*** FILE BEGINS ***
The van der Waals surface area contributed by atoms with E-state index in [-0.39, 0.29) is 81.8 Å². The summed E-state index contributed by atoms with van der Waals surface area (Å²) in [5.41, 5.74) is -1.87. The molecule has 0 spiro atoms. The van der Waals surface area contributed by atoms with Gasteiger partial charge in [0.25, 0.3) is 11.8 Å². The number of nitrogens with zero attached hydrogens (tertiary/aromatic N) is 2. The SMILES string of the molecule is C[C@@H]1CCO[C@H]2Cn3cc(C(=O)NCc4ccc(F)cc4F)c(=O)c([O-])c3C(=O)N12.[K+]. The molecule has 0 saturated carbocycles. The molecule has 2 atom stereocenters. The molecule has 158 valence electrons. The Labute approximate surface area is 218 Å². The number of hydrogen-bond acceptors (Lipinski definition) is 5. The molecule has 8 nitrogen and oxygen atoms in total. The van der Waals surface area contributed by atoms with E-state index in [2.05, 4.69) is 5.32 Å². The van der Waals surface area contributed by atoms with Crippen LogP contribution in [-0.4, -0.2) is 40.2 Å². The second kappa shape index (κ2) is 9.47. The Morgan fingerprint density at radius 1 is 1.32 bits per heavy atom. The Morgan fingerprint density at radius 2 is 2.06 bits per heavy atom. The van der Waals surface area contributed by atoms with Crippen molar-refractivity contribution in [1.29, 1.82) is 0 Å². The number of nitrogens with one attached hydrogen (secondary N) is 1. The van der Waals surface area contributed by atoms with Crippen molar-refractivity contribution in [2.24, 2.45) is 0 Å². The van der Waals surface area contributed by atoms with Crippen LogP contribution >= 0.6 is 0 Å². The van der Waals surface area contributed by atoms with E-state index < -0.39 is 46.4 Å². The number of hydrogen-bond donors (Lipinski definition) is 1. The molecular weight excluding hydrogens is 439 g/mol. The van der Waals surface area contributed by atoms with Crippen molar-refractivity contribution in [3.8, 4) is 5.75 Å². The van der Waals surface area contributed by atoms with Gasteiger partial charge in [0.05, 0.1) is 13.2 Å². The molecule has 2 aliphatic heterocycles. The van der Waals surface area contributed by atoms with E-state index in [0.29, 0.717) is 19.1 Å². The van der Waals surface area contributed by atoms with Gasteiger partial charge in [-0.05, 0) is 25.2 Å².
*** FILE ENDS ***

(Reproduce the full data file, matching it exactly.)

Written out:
The van der Waals surface area contributed by atoms with E-state index in [-0.39, 0.29) is 81.8 Å². The summed E-state index contributed by atoms with van der Waals surface area (Å²) in [5.41, 5.74) is -1.87. The molecule has 0 spiro atoms. The van der Waals surface area contributed by atoms with Gasteiger partial charge in [0.25, 0.3) is 11.8 Å². The number of nitrogens with zero attached hydrogens (tertiary/aromatic N) is 2. The SMILES string of the molecule is C[C@@H]1CCO[C@H]2Cn3cc(C(=O)NCc4ccc(F)cc4F)c(=O)c([O-])c3C(=O)N12.[K+]. The molecule has 0 saturated carbocycles. The molecule has 2 atom stereocenters. The molecule has 158 valence electrons. The Labute approximate surface area is 218 Å². The number of hydrogen-bond acceptors (Lipinski definition) is 5. The molecule has 8 nitrogen and oxygen atoms in total. The van der Waals surface area contributed by atoms with E-state index in [2.05, 4.69) is 5.32 Å². The van der Waals surface area contributed by atoms with Crippen LogP contribution in [-0.4, -0.2) is 40.2 Å². The second kappa shape index (κ2) is 9.47. The Morgan fingerprint density at radius 1 is 1.32 bits per heavy atom. The Morgan fingerprint density at radius 2 is 2.06 bits per heavy atom. The van der Waals surface area contributed by atoms with Crippen molar-refractivity contribution in [1.29, 1.82) is 0 Å². The number of nitrogens with one attached hydrogen (secondary N) is 1. The van der Waals surface area contributed by atoms with Crippen molar-refractivity contribution in [2.24, 2.45) is 0 Å². The van der Waals surface area contributed by atoms with Crippen LogP contribution >= 0.6 is 0 Å². The van der Waals surface area contributed by atoms with E-state index < -0.39 is 46.4 Å². The number of hydrogen-bond donors (Lipinski definition) is 1. The molecular weight excluding hydrogens is 439 g/mol. The van der Waals surface area contributed by atoms with Crippen molar-refractivity contribution in [3.8, 4) is 5.75 Å². The van der Waals surface area contributed by atoms with Gasteiger partial charge in [0.05, 0.1) is 13.2 Å². The molecule has 2 aliphatic heterocycles. The van der Waals surface area contributed by atoms with E-state index in [0.29, 0.717) is 19.1 Å². The van der Waals surface area contributed by atoms with Gasteiger partial charge in [-0.05, 0) is 25.2 Å².